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The Honolulu Advertiser
Posted on: Wednesday, December 5, 2007

Prince of Netherlands has mission at Honolulu Marathon

By Mike Gordon
Advertiser Staff Writer

Hawaii news photo - The Honolulu Advertiser

Prince Pieter-Christiaan of the Netherlands ran in the 2002 Honolulu Marathon; he'll represent the World Wildlife Fund again this year.

Ronen Zilberman/ Honolulu Marathon

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5 a.m. Sunday

Walk-in registration: Today-Saturday at the Marathon Expo



  • 10 a.m.-6 p.m. today

  • 9 a.m.-6 p.m. Thursday

  • 9 a.m.-7 p.m. Friday

  • 9 a.m.-5 p.m. Saturday

    Hawai'i Convention Center


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    This may not match your fairy-tale fantasy about royalty, but Prince Pieter-Christiaan of the Netherlands is a regular guy who answers his own phone.

    Maybe that's the source of his popularity, which reigns highest among the Dutch. They like the fact that he champions humanitarian causes and chose love over a chance to be king.

    Pieter-Christiaan is so laid-back, that when he joins 25,000 runners for Sunday's Honolulu Marathon, the prince would rather you ponder the charity he represents the World Wildlife Fund than his lineage.

    In fact, if you didn't know his bib number OK, it's 100 you'd think he was just another runner dealing with sore knees, which will be the case this year.

    But in pain, there is purity of purpose.

    "I think a marathon is a very true way to bring attention to a charity," he said by telephone from his Amsterdam apartment. "If you train hard and push hard and try to run a marathon, wouldn't it be great if you could do something and raise attention for a good cause?"

    With that in mind, Pieter-Christiaan, who also scuba dives, wants to call attention to overfishing in the world's oceans.

    "The seas are becoming more empty," he said. "Not because of global warming but from fishing. We are helping species disappear. I think that is undeniable."

    Consumers can change this, he said. They can take a stand against fishing practices, against miles and miles of nets that snare and kill a variety of creatures they are not intending to catch dolphins, sharks, turtles, sea birds.

    The 35-year-old prince has linked causes with his passion for long-distance running ever since he was 16.

    "I use running as a tool," he said.

    Once, the prince and several friends ran around Lake Geneva to raise money for a youth sports stadium. When he ran the Honolulu Marathon in 2002, he also represented the wildlife fund.

    The prince is the nephew of Dutch Queen Beatrix. He was seventh in line to the throne but gave up his place in the line of succession when he decided not to ask parliament for the right to marry in 2005.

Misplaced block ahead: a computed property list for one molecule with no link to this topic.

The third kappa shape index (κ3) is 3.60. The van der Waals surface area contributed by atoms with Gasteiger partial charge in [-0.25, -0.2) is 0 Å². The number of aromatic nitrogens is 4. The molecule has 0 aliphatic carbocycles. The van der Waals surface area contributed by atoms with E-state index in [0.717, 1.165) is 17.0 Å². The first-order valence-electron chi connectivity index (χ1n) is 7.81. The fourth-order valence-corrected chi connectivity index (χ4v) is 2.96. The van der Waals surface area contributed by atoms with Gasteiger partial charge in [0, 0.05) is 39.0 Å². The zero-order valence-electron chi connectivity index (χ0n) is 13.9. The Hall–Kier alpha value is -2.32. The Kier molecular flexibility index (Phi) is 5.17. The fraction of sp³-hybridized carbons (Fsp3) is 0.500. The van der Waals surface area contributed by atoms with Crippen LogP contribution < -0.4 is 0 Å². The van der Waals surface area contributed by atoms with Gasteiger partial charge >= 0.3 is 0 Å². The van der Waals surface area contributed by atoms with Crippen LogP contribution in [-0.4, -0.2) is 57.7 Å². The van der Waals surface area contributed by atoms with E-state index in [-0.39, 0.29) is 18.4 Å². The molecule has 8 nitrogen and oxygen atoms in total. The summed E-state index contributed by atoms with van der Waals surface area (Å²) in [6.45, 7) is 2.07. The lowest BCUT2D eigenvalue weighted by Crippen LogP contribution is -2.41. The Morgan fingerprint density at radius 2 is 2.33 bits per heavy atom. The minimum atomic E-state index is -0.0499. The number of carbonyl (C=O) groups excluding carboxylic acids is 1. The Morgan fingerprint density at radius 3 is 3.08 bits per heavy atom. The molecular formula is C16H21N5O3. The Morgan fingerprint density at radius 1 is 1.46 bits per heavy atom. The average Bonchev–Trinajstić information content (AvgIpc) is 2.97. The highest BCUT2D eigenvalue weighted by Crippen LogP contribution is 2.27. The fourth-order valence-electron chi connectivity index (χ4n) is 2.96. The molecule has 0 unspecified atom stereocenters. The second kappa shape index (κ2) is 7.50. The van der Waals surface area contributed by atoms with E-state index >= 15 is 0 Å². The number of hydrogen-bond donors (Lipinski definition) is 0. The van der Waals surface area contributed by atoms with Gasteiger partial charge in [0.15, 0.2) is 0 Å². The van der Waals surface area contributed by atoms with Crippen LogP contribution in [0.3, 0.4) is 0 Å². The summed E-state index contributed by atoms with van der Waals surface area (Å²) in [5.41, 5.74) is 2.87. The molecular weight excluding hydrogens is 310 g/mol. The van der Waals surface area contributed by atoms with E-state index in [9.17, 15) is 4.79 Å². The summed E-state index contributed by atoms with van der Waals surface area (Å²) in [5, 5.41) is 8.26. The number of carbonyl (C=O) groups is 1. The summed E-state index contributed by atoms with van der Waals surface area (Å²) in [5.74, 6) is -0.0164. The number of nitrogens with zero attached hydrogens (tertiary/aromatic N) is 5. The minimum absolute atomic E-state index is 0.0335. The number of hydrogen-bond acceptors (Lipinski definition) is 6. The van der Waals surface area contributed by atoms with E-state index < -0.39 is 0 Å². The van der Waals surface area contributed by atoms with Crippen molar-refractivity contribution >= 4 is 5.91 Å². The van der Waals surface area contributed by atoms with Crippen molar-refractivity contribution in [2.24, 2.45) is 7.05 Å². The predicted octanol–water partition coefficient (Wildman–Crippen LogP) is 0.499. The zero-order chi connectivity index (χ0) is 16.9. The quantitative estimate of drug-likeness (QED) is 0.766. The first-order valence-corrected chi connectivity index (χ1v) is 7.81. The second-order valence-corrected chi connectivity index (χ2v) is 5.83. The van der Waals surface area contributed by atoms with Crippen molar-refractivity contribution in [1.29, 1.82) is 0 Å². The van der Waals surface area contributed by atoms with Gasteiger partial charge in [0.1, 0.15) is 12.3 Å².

Pieter-Christiaan and his wife, Princess Anita, will arrive in Honolulu today. They'll be met at the airport by a local Dutch club organized by Nanja Linger, a 30-year-old Netherlands native who now lives in Waikiki.

    The 40-member club is bursting with excitement at the chance to meet the man Linger called "the people's prince."

    "He is very well-liked," she said. "He is down-to-earth. He is one of us. He is a good example, too. He is young, he just started a family, he is educated. He is great royalty to have."

    The prince's lack of pretense means he blends in most of the time.

    It happens so often that the Dutch consul in Hawai'i is trying to make the prince's Neighbor Island travel and rental car arrangements so that clerks will know who he is during his visit, said Pat Bigold, director for media relations for the Honolulu Marathon.

    The consul has also invited two local royals to meet Pieter-Christiaan at a reception Thursday at the Hilton Hawaiian Village: Princess Dialta Alliata di Montereale and Princess Abigail Kawananakoa.

    "The prince keeps such a low profile that no one knows he's royalty, and he occasionally encountered rudeness on his last visit," Bigold said.

    Still, Pieter-Christiaan is not one to complain he didn't in 2002, when he had to park his own car at a Honolulu Marathon reception at the Oahu Country Club.

    "He was just a regular guy," Bigold said. "He didn't care."

    His good nature that year also extended to the marathon. The prince the only royal to ever enter the race said he helped pace a stranger through a difficult portion of the course, even though he was also suffering from the flu.

    To deal with a tropical climate quite unlike Amsterdam in December, the prince has adopted some unusual training methods.

    "I train in double gear," Pieter-Christiaan said. "I keep myself extremely hot. I look like an eskimo running over our pathways here, trying to simulate the heat."

    This time around, his knees may bother him more than the weather.

    "I don't want to say I am fragile at this age, but I do have more problems than I want," he said. "This one might hurt."

    Given that a marathon covers 26.2 miles, most runners will probably be feeling the same pain. The people's prince will fit right in.

    Reach Mike Gordon at mgordon@honoluluadvertiser.com.